September 6, 2019 4:40:36 pm
The ‘Struggle to make’ series reveals how a film or TV show was brought to the screen — what were the difficulties in the production, how the casting was done, and tidbits.
Star Wars may be one of the biggest film franchises now, but the original Star Wars was an enormous risk. Also titled Star Wars: Episode IV – A New Hope, the film sprang up from the mind of 33-year-old writer-filmmaker George Lucas. It was set in a fictional far away galaxy and was mounted on an epic scale.
It featured an overarching conflict between an empire and a group of rebels, between two orders, one good and another evil — the Sith and Jedi — and a power called the Force, which permeated everything and everyone but could be harnessed as a weapon only by certain, Force-specific individuals.
The central character was Luke Skywalker, a young fellow raised by his uncle and aunt on a desolate planet called Tatooine. He wishes to learn the ways of the Jedi, the almost mythic trained warriors that utilise the light side of the force. Eventually, he gets involved in the war between the ruthless Galactic Empire and Rebel Alliance.
In a nutshell, this was an immersive, dazzlingly-detailed world populated with noble heroes, malevolent villains and a sarcastic scoundrel. The film instantly became a blockbuster. The number of screenings had to be increased exponentially to cope with the number of moviegoers.
It also established Star Wars as a phenomenon so big that even arguably poorly made prequel trilogy (that came later) did not put a dent into the franchise’s reputation.
George Lucas had an idea to make a space-opera fantasy film as far back as 1971. That was also the year he released his debut directorial THX 1138, a science fiction dystopian feature. The film was unsuccessful because, according to Lucas, it was too bleak. Thus, he wanted his ambitious space-opera movie to be optimistic and fun.
He first wished to adapt Flash Gordon’s comics and serials. In a 1979 interview, “I especially loved the Flash Gordon serials. Of course I realize now how crude and badly done they were… loving them that much when they were so awful, I began to wonder what would happen if they were done really well.”
However, George Lucas could never acquire the rights. In BBC Omnibus’ documentary A Long Time Ago: The Story of Star Wars released in 1999, Godfather director Francis Ford Coppola, who accompanied Lucas in his trips to buy the Flash Gordon rights, said, “George was very depressed because he had just come back and they wouldn’t sell him Flash Gordon. And he says, ‘Well, I’ll just invent my own.”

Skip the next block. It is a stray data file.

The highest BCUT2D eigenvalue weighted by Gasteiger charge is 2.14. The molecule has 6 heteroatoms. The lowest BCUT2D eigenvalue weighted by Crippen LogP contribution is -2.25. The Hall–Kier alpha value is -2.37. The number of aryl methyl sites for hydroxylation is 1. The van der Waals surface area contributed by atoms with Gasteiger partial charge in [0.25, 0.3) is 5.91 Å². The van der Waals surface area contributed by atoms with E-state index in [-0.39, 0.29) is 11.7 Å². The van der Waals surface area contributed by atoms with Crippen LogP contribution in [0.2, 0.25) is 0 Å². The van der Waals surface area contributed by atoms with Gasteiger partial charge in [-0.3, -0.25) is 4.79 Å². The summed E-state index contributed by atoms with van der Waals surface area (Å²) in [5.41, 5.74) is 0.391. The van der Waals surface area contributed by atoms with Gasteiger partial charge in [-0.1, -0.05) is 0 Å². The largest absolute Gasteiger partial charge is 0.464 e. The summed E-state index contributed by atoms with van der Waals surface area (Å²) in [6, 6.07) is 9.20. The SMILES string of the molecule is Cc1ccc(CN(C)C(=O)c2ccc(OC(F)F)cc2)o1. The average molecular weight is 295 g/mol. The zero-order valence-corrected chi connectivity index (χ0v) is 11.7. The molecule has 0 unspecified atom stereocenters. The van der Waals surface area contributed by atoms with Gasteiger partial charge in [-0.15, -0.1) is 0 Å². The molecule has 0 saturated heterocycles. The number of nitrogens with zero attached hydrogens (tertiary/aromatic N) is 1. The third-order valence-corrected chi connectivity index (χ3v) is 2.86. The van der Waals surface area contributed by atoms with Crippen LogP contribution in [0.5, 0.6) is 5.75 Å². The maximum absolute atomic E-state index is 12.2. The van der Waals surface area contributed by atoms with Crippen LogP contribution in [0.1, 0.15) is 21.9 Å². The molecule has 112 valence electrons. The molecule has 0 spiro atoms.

He shelved his plans in favour of American Graffiti, his second directorial and a coming-of-age comedy film that released in 1973. Early that year, Lucas had begun writing what would become the Star Wars script. For the central conflict in his story, he took inspiration from the political climate of that time. The withdrawal of US troops had started then from America’s disastrous Vietnam war.
He told Chicago Tribune in 2005, “It was really about the Vietnam War, and that was the period where Nixon was trying to run for a [second] term, which got me to thinking historically about how do democracies get turned into dictatorships? Because the democracies aren’t overthrown; they’re given away.”
George Lucas began inventing characters, races, concepts and basically built a whole new universe with its own natural laws. It appears unbelievable now that all that came from one man’s mind.
However, the script was one thing, and actually convincing the studios to finance and produce the film and turn it into reality was another. Science fiction films were not exactly rare back then, but it was not a particularly popular genre. Disney, which incidentally owns the entire franchise now, rejected Lucas’ script. Finally, Alan Ladd Jr, the then head of 20th Century Fox (also a Disney subsidiary now), approved the project. American Graffiti’s success meant Lucas could renegotiate the deal and also secures sequel rights.
For visual effects, George Lucas had formed his own company Industrial Light & Magic, which now is one of the most well-known in its field and has contributed to films like Avengers: Endgame. The company used its self-developed digital motion control photography on Star Wars.
The breadth of the success of Star Wars can be simply explained by the fact that it grossed 775.4 million dollars (in 1977) on a budget of 11 million dollars and made stars out of Mark Hamill, Carrie Fisher and Harrison Ford. However, it has also had an enormous influence on cinema and pop culture. Along with Steven Spielberg’s Jaws, it is credited for the invention of the big-budget blockbusters. It has inspired top filmmakers like James Cameron, Peter Jackson and Christopher Nolan among others.
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